Validating Domain Objects in Hibernate Part 2: Enabling Validation

Posted on September 17, 2007 by Scott Leberknight

This is the second in a series of short blogs describing how the Hibernate Validator allows you to define validation rules directly on domain objects where it belongs. In the first article I introduced the Hibernate Validator and showed a simple example of annotating a domain object. In this article I'll show you how to enable event-based validation, meaning when an event like a save or update occurs, Hibernate will automatically validate the objects being saved and throw an exception if any of them are invalid. I'll also show how you can manually validate objects using the validator API.

Prior to Hibernate Core version 3.2.4 (or around thereabouts) enabling event-based validation required explicit configuration. In plain Hibernate (i.e. standalone) you configure event-based validation like this:

<!-- Plain Hibernate Configuration File (e.g. hibernate.cfg.xml) -->
    <!-- other configuration -->
    <event type="pre-update">
      <listener class="org.hibernate.validator.event.ValidateEventListener"/>
    <event type="pre-insert">
      <listener class="org.hibernate.validator.event.ValidateEventListener"/>

Since many people use Hibernate in a Spring environment, you would add the following to the AnnotationSessionFactoryBean in your Spring application context file:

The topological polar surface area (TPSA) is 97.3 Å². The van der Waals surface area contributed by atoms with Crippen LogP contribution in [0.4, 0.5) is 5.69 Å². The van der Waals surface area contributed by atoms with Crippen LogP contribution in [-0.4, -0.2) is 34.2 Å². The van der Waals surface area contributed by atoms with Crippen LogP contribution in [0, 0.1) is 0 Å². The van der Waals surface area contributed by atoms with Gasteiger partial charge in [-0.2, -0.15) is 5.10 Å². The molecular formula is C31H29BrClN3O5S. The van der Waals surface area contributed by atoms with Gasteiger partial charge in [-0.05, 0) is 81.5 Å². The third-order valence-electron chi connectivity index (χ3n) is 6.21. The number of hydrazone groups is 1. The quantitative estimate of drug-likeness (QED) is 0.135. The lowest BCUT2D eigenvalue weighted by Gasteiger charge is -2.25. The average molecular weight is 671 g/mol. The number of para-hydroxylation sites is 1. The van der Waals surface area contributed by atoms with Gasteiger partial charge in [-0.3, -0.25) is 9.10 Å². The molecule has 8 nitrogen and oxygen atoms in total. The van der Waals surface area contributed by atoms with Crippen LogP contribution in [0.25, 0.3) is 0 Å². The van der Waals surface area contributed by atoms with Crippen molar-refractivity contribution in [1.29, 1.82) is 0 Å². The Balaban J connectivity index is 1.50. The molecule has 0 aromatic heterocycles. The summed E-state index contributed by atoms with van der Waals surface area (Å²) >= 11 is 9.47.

<!-- Spring-based configuration (e.g. applicationContext-hibernate.xml) -->
<bean id="sessionFactory" class="org.springframework.orm.hibernate3.annotation.AnnotationSessionFactoryBean">
  <!-- other configuration -->
  <property name="eventListeners">
      <entry key="pre-update">
        <bean class="org.hibernate.validator.event.ValidateEventListener"/>
      <entry key="pre-insert">
        <bean class="org.hibernate.validator.event.ValidateEventListener"/>

So basically all you are doing is configuring the ValidateEventListener event listener class to fire on "pre-update" and "pre-insert" events. So at runtime Hibernate will validate annotated domain objects before inserting or updating anything in the database. There is nothing particularly special here. Hibernate provides a ton of hook points into the various Hibernate events such as save, update, delete, persist, etc. via a listener model, and the Hibernate Validator simply hooks into this mechanism. Note that you need the Hibernate Validator JAR file in your CLASSPATH as it is not part of the core distribution.

As of Hibernate Core 3.2.4 (or somewhere around that version since I can't seem to find it in the release notes anywhere), Hibernate tries to help you out by auto-registering the ValidateEventListener if it is present in the CLASSPATH. Take a look at the following code snippet from the Hibernate AnnotationConfiguration class' buildSessionFactory() method:

// From org.hibernate.cfg.AnnotationConfiguration
public SessionFactory buildSessionFactory() throws HibernateException {
    // ...
    // ...add validator events if the jar is available...
    boolean enableValidatorListeners = ! 
        "false".equalsIgnoreCase( getProperty( "hibernate.validator.autoregister_listeners" ) );
    Class validateEventListenerClass = null;
    try {
        validateEventListenerClass = ReflectHelper.classForName(